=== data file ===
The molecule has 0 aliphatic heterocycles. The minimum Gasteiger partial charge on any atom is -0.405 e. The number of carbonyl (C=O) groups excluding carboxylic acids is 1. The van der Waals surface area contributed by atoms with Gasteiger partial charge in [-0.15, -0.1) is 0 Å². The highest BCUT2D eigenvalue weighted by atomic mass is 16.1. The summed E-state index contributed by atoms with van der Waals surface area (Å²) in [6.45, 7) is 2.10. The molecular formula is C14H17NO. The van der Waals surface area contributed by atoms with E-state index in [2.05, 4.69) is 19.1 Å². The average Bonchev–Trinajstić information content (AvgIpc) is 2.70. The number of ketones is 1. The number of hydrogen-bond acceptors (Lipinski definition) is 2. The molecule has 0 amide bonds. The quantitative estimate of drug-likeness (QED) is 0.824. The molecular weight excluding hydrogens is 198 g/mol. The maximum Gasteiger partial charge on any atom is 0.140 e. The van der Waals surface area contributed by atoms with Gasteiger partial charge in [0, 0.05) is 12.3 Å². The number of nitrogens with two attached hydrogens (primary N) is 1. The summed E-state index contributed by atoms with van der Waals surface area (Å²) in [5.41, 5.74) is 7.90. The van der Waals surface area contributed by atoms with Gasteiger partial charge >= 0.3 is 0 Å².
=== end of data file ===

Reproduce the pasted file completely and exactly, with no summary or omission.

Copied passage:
The molecule has 0 aliphatic heterocycles. The minimum Gasteiger partial charge on any atom is -0.405 e. The number of carbonyl (C=O) groups excluding carboxylic acids is 1. The van der Waals surface area contributed by atoms with Gasteiger partial charge in [-0.15, -0.1) is 0 Å². The highest BCUT2D eigenvalue weighted by atomic mass is 16.1. The summed E-state index contributed by atoms with van der Waals surface area (Å²) in [6.45, 7) is 2.10. The molecular formula is C14H17NO. The van der Waals surface area contributed by atoms with E-state index in [2.05, 4.69) is 19.1 Å². The average Bonchev–Trinajstić information content (AvgIpc) is 2.70. The number of ketones is 1. The number of hydrogen-bond acceptors (Lipinski definition) is 2. The molecule has 0 amide bonds. The quantitative estimate of drug-likeness (QED) is 0.824. The molecular weight excluding hydrogens is 198 g/mol. The maximum Gasteiger partial charge on any atom is 0.140 e. The van der Waals surface area contributed by atoms with Gasteiger partial charge in [0, 0.05) is 12.3 Å². The number of nitrogens with two attached hydrogens (primary N) is 1. The summed E-state index contributed by atoms with van der Waals surface area (Å²) in [5.41, 5.74) is 7.90. The van der Waals surface area contributed by atoms with Gasteiger partial charge >= 0.3 is 0 Å².